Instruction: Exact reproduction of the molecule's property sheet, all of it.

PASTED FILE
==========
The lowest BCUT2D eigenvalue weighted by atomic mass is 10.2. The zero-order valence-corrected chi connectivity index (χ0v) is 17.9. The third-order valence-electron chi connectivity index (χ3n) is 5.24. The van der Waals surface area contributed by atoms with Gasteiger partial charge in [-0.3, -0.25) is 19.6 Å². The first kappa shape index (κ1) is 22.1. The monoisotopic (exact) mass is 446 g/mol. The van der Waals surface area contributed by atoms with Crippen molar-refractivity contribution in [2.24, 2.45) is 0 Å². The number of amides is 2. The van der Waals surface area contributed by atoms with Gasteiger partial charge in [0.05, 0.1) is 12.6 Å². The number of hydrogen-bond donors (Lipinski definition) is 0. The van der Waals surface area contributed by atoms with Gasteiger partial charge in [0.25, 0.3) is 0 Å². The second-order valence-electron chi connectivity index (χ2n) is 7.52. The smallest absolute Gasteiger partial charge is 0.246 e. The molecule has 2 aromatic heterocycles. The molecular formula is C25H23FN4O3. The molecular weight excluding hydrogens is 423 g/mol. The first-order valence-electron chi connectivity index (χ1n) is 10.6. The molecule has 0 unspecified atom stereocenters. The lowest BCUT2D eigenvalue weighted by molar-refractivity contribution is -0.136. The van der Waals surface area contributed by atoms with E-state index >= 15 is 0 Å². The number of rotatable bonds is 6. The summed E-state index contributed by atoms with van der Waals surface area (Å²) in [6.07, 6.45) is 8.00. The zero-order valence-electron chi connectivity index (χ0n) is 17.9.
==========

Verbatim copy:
The lowest BCUT2D eigenvalue weighted by atomic mass is 10.2. The zero-order valence-corrected chi connectivity index (χ0v) is 17.9. The third-order valence-electron chi connectivity index (χ3n) is 5.24. The van der Waals surface area contributed by atoms with Gasteiger partial charge in [-0.3, -0.25) is 19.6 Å². The first kappa shape index (κ1) is 22.1. The monoisotopic (exact) mass is 446 g/mol. The van der Waals surface area contributed by atoms with Crippen molar-refractivity contribution in [2.24, 2.45) is 0 Å². The number of amides is 2. The van der Waals surface area contributed by atoms with Gasteiger partial charge in [0.05, 0.1) is 12.6 Å². The number of hydrogen-bond donors (Lipinski definition) is 0. The van der Waals surface area contributed by atoms with Gasteiger partial charge in [0.25, 0.3) is 0 Å². The second-order valence-electron chi connectivity index (χ2n) is 7.52. The smallest absolute Gasteiger partial charge is 0.246 e. The molecule has 2 aromatic heterocycles. The molecular formula is C25H23FN4O3. The molecular weight excluding hydrogens is 423 g/mol. The first-order valence-electron chi connectivity index (χ1n) is 10.6. The molecule has 0 unspecified atom stereocenters. The lowest BCUT2D eigenvalue weighted by molar-refractivity contribution is -0.136. The van der Waals surface area contributed by atoms with E-state index >= 15 is 0 Å². The number of rotatable bonds is 6. The summed E-state index contributed by atoms with van der Waals surface area (Å²) in [6.07, 6.45) is 8.00. The zero-order valence-electron chi connectivity index (χ0n) is 17.9.